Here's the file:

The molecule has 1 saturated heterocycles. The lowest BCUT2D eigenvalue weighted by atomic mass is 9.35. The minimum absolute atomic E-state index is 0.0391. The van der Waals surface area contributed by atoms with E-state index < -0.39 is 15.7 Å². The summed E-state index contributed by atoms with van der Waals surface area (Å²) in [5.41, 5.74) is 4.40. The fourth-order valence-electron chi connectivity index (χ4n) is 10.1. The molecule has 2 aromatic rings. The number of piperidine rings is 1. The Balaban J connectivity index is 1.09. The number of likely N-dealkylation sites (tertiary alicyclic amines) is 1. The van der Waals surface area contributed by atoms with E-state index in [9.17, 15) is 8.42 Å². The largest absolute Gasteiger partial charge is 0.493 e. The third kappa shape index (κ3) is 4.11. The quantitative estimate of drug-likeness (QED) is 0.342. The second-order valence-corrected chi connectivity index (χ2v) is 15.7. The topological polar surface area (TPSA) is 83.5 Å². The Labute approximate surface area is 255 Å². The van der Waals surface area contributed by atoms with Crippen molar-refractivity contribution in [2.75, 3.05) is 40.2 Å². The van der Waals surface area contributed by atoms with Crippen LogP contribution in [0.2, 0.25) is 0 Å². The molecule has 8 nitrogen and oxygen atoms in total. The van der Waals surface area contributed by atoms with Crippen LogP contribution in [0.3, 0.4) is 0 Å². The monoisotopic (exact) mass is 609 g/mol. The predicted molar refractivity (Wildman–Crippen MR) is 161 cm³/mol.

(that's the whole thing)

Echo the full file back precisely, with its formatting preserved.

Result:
The molecule has 1 saturated heterocycles. The lowest BCUT2D eigenvalue weighted by atomic mass is 9.35. The minimum absolute atomic E-state index is 0.0391. The van der Waals surface area contributed by atoms with E-state index < -0.39 is 15.7 Å². The summed E-state index contributed by atoms with van der Waals surface area (Å²) in [5.41, 5.74) is 4.40. The fourth-order valence-electron chi connectivity index (χ4n) is 10.1. The molecule has 2 aromatic rings. The number of piperidine rings is 1. The Balaban J connectivity index is 1.09. The number of likely N-dealkylation sites (tertiary alicyclic amines) is 1. The van der Waals surface area contributed by atoms with E-state index in [9.17, 15) is 8.42 Å². The largest absolute Gasteiger partial charge is 0.493 e. The third kappa shape index (κ3) is 4.11. The quantitative estimate of drug-likeness (QED) is 0.342. The second-order valence-corrected chi connectivity index (χ2v) is 15.7. The topological polar surface area (TPSA) is 83.5 Å². The Labute approximate surface area is 255 Å². The van der Waals surface area contributed by atoms with Crippen molar-refractivity contribution in [2.75, 3.05) is 40.2 Å². The van der Waals surface area contributed by atoms with Crippen LogP contribution in [0.2, 0.25) is 0 Å². The molecule has 8 nitrogen and oxygen atoms in total. The van der Waals surface area contributed by atoms with Crippen LogP contribution in [0.3, 0.4) is 0 Å². The monoisotopic (exact) mass is 609 g/mol. The predicted molar refractivity (Wildman–Crippen MR) is 161 cm³/mol.